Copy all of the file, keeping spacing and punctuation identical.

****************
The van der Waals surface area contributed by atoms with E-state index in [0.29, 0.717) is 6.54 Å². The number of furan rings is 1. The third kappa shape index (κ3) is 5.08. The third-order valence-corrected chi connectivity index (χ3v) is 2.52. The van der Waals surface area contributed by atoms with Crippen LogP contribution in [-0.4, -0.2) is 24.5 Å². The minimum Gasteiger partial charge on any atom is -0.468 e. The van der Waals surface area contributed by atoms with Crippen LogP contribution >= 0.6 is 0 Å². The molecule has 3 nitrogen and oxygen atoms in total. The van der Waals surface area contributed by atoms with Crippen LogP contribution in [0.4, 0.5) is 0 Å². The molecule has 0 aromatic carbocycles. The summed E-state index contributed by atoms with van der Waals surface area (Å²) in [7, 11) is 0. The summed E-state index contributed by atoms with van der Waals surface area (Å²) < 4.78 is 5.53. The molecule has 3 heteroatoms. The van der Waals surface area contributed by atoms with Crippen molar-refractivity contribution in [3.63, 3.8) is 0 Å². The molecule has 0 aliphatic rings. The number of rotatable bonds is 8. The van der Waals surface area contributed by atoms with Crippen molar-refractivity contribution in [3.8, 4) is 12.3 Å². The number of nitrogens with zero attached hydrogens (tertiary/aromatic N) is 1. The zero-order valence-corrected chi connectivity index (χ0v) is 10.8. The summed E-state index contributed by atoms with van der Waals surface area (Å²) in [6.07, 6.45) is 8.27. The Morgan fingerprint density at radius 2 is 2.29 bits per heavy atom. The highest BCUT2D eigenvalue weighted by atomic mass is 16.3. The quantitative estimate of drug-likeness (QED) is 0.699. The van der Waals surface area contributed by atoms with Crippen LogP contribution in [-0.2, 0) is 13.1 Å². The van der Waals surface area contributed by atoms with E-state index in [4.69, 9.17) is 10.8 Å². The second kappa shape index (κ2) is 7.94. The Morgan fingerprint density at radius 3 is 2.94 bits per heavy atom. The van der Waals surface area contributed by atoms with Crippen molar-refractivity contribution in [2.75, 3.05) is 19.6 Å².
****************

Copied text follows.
The van der Waals surface area contributed by atoms with E-state index in [0.29, 0.717) is 6.54 Å². The number of furan rings is 1. The third kappa shape index (κ3) is 5.08. The third-order valence-corrected chi connectivity index (χ3v) is 2.52. The van der Waals surface area contributed by atoms with Crippen LogP contribution in [-0.4, -0.2) is 24.5 Å². The minimum Gasteiger partial charge on any atom is -0.468 e. The van der Waals surface area contributed by atoms with Crippen LogP contribution >= 0.6 is 0 Å². The molecule has 3 nitrogen and oxygen atoms in total. The van der Waals surface area contributed by atoms with Crippen LogP contribution in [0.4, 0.5) is 0 Å². The molecule has 0 aromatic carbocycles. The summed E-state index contributed by atoms with van der Waals surface area (Å²) in [7, 11) is 0. The summed E-state index contributed by atoms with van der Waals surface area (Å²) < 4.78 is 5.53. The molecule has 3 heteroatoms. The van der Waals surface area contributed by atoms with Crippen molar-refractivity contribution in [3.63, 3.8) is 0 Å². The molecule has 0 aliphatic rings. The number of rotatable bonds is 8. The van der Waals surface area contributed by atoms with Crippen molar-refractivity contribution in [3.8, 4) is 12.3 Å². The number of nitrogens with zero attached hydrogens (tertiary/aromatic N) is 1. The zero-order valence-corrected chi connectivity index (χ0v) is 10.8. The summed E-state index contributed by atoms with van der Waals surface area (Å²) in [6.07, 6.45) is 8.27. The Morgan fingerprint density at radius 2 is 2.29 bits per heavy atom. The highest BCUT2D eigenvalue weighted by atomic mass is 16.3. The quantitative estimate of drug-likeness (QED) is 0.699. The van der Waals surface area contributed by atoms with Crippen LogP contribution in [-0.2, 0) is 13.1 Å². The van der Waals surface area contributed by atoms with E-state index in [4.69, 9.17) is 10.8 Å². The second kappa shape index (κ2) is 7.94. The Morgan fingerprint density at radius 3 is 2.94 bits per heavy atom. The van der Waals surface area contributed by atoms with Crippen molar-refractivity contribution in [2.75, 3.05) is 19.6 Å².